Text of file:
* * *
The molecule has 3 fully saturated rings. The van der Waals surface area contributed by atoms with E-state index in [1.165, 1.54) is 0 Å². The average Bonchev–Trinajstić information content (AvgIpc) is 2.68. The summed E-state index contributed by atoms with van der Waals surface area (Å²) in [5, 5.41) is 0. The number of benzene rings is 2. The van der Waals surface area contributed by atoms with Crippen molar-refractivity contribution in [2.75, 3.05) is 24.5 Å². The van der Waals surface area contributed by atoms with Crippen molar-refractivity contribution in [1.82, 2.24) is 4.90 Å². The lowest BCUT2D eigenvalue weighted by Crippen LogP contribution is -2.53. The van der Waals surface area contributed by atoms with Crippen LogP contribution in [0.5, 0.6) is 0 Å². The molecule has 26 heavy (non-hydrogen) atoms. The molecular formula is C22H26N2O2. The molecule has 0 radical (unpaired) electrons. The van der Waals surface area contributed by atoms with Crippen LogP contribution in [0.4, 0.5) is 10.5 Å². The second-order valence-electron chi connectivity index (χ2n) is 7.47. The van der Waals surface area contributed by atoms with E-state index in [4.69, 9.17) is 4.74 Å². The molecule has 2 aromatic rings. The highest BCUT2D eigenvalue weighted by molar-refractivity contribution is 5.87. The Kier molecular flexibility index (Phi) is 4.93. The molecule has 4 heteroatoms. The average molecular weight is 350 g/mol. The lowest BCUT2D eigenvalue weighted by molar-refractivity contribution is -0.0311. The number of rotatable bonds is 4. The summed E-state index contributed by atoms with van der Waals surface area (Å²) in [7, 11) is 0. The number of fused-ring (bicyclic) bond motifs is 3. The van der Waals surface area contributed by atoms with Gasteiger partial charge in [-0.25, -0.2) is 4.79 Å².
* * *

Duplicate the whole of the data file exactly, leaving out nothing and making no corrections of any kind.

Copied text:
The molecule has 3 fully saturated rings. The van der Waals surface area contributed by atoms with E-state index in [1.165, 1.54) is 0 Å². The average Bonchev–Trinajstić information content (AvgIpc) is 2.68. The summed E-state index contributed by atoms with van der Waals surface area (Å²) in [5, 5.41) is 0. The number of benzene rings is 2. The van der Waals surface area contributed by atoms with Crippen molar-refractivity contribution in [2.75, 3.05) is 24.5 Å². The van der Waals surface area contributed by atoms with Crippen molar-refractivity contribution in [1.82, 2.24) is 4.90 Å². The lowest BCUT2D eigenvalue weighted by Crippen LogP contribution is -2.53. The van der Waals surface area contributed by atoms with Crippen LogP contribution in [0.5, 0.6) is 0 Å². The molecule has 26 heavy (non-hydrogen) atoms. The molecular formula is C22H26N2O2. The molecule has 0 radical (unpaired) electrons. The van der Waals surface area contributed by atoms with Crippen LogP contribution in [0.4, 0.5) is 10.5 Å². The second-order valence-electron chi connectivity index (χ2n) is 7.47. The van der Waals surface area contributed by atoms with E-state index in [4.69, 9.17) is 4.74 Å². The molecule has 2 aromatic rings. The highest BCUT2D eigenvalue weighted by molar-refractivity contribution is 5.87. The Kier molecular flexibility index (Phi) is 4.93. The molecule has 4 heteroatoms. The average molecular weight is 350 g/mol. The lowest BCUT2D eigenvalue weighted by molar-refractivity contribution is -0.0311. The number of rotatable bonds is 4. The summed E-state index contributed by atoms with van der Waals surface area (Å²) in [7, 11) is 0. The number of fused-ring (bicyclic) bond motifs is 3. The van der Waals surface area contributed by atoms with Gasteiger partial charge in [-0.25, -0.2) is 4.79 Å².